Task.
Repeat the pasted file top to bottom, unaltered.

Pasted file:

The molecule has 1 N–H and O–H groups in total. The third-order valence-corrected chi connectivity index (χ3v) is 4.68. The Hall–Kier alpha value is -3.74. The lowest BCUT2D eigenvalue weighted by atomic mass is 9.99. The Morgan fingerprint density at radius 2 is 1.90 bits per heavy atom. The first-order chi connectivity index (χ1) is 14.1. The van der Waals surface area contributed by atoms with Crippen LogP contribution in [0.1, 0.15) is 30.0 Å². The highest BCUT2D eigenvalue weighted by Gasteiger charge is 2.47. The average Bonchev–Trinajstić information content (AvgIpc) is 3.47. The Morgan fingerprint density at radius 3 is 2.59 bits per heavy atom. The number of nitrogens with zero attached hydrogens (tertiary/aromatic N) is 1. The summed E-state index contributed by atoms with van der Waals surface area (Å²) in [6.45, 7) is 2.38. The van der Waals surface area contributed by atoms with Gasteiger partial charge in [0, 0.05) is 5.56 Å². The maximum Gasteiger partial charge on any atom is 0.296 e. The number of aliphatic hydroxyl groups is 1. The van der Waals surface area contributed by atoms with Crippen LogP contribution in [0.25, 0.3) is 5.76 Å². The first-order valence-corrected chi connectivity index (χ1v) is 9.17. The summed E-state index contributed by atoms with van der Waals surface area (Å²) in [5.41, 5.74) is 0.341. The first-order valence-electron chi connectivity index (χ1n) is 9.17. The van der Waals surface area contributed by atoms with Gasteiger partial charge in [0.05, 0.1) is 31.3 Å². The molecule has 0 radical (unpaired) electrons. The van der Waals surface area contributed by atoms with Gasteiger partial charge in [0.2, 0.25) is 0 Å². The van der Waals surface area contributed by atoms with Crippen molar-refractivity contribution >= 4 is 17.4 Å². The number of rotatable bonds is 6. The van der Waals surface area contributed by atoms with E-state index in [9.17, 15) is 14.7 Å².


The molecule has 1 N–H and O–H groups in total. The third-order valence-corrected chi connectivity index (χ3v) is 4.68. The Hall–Kier alpha value is -3.74. The lowest BCUT2D eigenvalue weighted by atomic mass is 9.99. The Morgan fingerprint density at radius 2 is 1.90 bits per heavy atom. The first-order chi connectivity index (χ1) is 14.1. The van der Waals surface area contributed by atoms with Crippen LogP contribution in [0.1, 0.15) is 30.0 Å². The highest BCUT2D eigenvalue weighted by Gasteiger charge is 2.47. The average Bonchev–Trinajstić information content (AvgIpc) is 3.47. The Morgan fingerprint density at radius 3 is 2.59 bits per heavy atom. The number of nitrogens with zero attached hydrogens (tertiary/aromatic N) is 1. The summed E-state index contributed by atoms with van der Waals surface area (Å²) in [6.45, 7) is 2.38. The van der Waals surface area contributed by atoms with Gasteiger partial charge in [0, 0.05) is 5.56 Å². The maximum Gasteiger partial charge on any atom is 0.296 e. The number of aliphatic hydroxyl groups is 1. The van der Waals surface area contributed by atoms with Crippen LogP contribution in [0.25, 0.3) is 5.76 Å². The first-order valence-corrected chi connectivity index (χ1v) is 9.17. The summed E-state index contributed by atoms with van der Waals surface area (Å²) in [5.41, 5.74) is 0.341. The first-order valence-electron chi connectivity index (χ1n) is 9.17. The van der Waals surface area contributed by atoms with Gasteiger partial charge in [0.05, 0.1) is 31.3 Å². The molecule has 0 radical (unpaired) electrons. The van der Waals surface area contributed by atoms with Gasteiger partial charge in [0.2, 0.25) is 0 Å². The van der Waals surface area contributed by atoms with Crippen molar-refractivity contribution >= 4 is 17.4 Å². The number of rotatable bonds is 6. The van der Waals surface area contributed by atoms with E-state index in [9.17, 15) is 14.7 Å².